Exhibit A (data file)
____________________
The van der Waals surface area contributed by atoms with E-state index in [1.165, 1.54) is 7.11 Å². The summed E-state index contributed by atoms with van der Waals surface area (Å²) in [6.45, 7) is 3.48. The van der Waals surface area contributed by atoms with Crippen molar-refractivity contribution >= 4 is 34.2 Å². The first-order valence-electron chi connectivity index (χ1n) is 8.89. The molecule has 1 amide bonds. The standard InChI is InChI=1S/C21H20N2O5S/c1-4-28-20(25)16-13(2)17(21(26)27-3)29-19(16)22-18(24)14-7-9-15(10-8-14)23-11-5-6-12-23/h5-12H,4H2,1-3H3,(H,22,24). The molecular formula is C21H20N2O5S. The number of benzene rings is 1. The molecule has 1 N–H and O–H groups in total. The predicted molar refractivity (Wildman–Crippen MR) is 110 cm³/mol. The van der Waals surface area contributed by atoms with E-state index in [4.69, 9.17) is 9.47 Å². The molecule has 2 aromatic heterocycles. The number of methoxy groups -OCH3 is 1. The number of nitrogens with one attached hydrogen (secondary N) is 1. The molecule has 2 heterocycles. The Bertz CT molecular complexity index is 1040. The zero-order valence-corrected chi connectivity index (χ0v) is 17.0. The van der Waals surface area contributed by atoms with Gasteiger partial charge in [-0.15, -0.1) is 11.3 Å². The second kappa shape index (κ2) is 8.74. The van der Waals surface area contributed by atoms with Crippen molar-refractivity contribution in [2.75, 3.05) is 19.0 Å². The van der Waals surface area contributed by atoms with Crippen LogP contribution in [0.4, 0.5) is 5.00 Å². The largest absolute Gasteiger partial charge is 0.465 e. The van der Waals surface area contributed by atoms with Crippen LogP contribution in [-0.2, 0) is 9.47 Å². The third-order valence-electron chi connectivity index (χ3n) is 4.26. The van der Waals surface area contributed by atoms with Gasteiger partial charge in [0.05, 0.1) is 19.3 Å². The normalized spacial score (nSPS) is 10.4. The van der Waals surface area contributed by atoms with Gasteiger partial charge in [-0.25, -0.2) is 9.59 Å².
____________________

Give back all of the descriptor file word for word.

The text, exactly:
The van der Waals surface area contributed by atoms with E-state index in [1.165, 1.54) is 7.11 Å². The summed E-state index contributed by atoms with van der Waals surface area (Å²) in [6.45, 7) is 3.48. The van der Waals surface area contributed by atoms with Crippen molar-refractivity contribution >= 4 is 34.2 Å². The first-order valence-electron chi connectivity index (χ1n) is 8.89. The molecule has 1 amide bonds. The standard InChI is InChI=1S/C21H20N2O5S/c1-4-28-20(25)16-13(2)17(21(26)27-3)29-19(16)22-18(24)14-7-9-15(10-8-14)23-11-5-6-12-23/h5-12H,4H2,1-3H3,(H,22,24). The molecular formula is C21H20N2O5S. The number of benzene rings is 1. The molecule has 1 N–H and O–H groups in total. The predicted molar refractivity (Wildman–Crippen MR) is 110 cm³/mol. The van der Waals surface area contributed by atoms with E-state index in [4.69, 9.17) is 9.47 Å². The molecule has 2 aromatic heterocycles. The number of methoxy groups -OCH3 is 1. The number of nitrogens with one attached hydrogen (secondary N) is 1. The molecule has 2 heterocycles. The Bertz CT molecular complexity index is 1040. The zero-order valence-corrected chi connectivity index (χ0v) is 17.0. The van der Waals surface area contributed by atoms with Gasteiger partial charge in [-0.15, -0.1) is 11.3 Å². The second kappa shape index (κ2) is 8.74. The van der Waals surface area contributed by atoms with Crippen molar-refractivity contribution in [2.75, 3.05) is 19.0 Å². The van der Waals surface area contributed by atoms with Crippen LogP contribution in [0.4, 0.5) is 5.00 Å². The largest absolute Gasteiger partial charge is 0.465 e. The van der Waals surface area contributed by atoms with Crippen LogP contribution in [-0.2, 0) is 9.47 Å². The third-order valence-electron chi connectivity index (χ3n) is 4.26. The van der Waals surface area contributed by atoms with Gasteiger partial charge in [0.05, 0.1) is 19.3 Å². The normalized spacial score (nSPS) is 10.4. The van der Waals surface area contributed by atoms with Gasteiger partial charge in [-0.25, -0.2) is 9.59 Å².